Collabera Digital Acquires Digiterre
Productivity in software development is up during remote work, but measurement is inconsistent and ineffective.
This is one of the key messages from a survey we conducted of senior technology and operations executives in banking, investment management, and energy and commodities trading.
Technology executives told us that the “new normal” of remote work meant that software development teams had fewer interruptions and reduced context switching – changing focus from one task to another – which was driving increased productivity, especially on existing projects.
The survey revealed a lack of commonly agreed measurements of production and quality in remote work, across the banking, investment management, and energy and commodities trading sectors, and sometimes even within organisations which may be understandable given the suddenness this was thrust upon the organisations involved.
We found that many businesses use dashboards of “hard” project deliverables and end of day output, with KPIs related to P&L, credit risk, market data delivery, model risk delivery, problem diagnosis, lead time and code commits, to name a few. Some businesses use applications that measure percentage of time allocated to each task or application, but many respondents thought these were easy to “game” and not always meaningful.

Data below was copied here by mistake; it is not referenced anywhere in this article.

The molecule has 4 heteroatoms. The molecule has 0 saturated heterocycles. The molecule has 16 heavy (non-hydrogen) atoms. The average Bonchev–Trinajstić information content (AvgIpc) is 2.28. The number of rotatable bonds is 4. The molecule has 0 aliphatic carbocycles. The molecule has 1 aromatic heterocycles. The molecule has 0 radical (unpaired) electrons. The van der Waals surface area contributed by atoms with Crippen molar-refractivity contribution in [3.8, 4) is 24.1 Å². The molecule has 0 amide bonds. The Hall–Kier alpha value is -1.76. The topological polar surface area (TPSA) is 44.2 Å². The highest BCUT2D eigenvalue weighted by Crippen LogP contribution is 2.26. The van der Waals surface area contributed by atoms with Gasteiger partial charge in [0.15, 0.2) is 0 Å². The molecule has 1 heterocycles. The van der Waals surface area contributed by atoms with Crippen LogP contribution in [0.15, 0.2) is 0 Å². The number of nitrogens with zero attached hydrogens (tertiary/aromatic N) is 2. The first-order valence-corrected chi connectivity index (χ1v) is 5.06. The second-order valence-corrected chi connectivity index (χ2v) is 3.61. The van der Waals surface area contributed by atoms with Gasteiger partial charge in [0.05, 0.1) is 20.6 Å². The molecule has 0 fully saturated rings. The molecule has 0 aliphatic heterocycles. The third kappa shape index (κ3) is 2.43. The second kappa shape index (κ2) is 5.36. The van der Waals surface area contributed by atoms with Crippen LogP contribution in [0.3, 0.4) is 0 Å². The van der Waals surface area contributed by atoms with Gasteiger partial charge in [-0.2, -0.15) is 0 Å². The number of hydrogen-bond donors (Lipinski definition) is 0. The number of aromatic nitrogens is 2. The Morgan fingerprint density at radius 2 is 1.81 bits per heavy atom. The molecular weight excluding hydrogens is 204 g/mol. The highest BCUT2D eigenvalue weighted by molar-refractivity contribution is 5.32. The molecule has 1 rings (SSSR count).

Another important consideration in measurement were “soft” factors. Many executives reported that they develop strong working relationships with business clients to ensure satisfaction which they assessed in qualitative, anecdotal terms. Similarly, employee productivity requires a nuanced approach combining quantitative and qualitative assessment, a focus on outcomes rather than outputs, and a management approach that creates a remote working environment that inspires motivation and engagement.
There is a strong correlation between highly engaged teams and better business outcomes. Technology is not just about efficiency but about humanising businesses and bringing people together around a strong, shared mission – so they are liberated to do work they want to do and develop technology users want to use.
An approach focussed on engagement can take many forms. For example, at Digiterre we have a Virtual Monthly Meetup where people can turn up in a funny hat or with a whacky drinking cup according to a theme which changes each month – last time it was Masquerade Ball! A seemingly trivial metric such as how many people show up with a hat or cup can speak volumes about employee engagement.
There are many Agile practices and tools available that can be deployed to ensure people in distributed teams are fully engaged through inclusive, interactive, and collaborative best practice. It will be fascinating to see how these approaches develop as organisations transition to a staged re-opening of offices and a hybrid remote work model. Ultimately, everyone in the organisation should feel connected, informed and valued, and businesses should focus on inspiring performance, not tracking it.
By: Rajesh Jethwa
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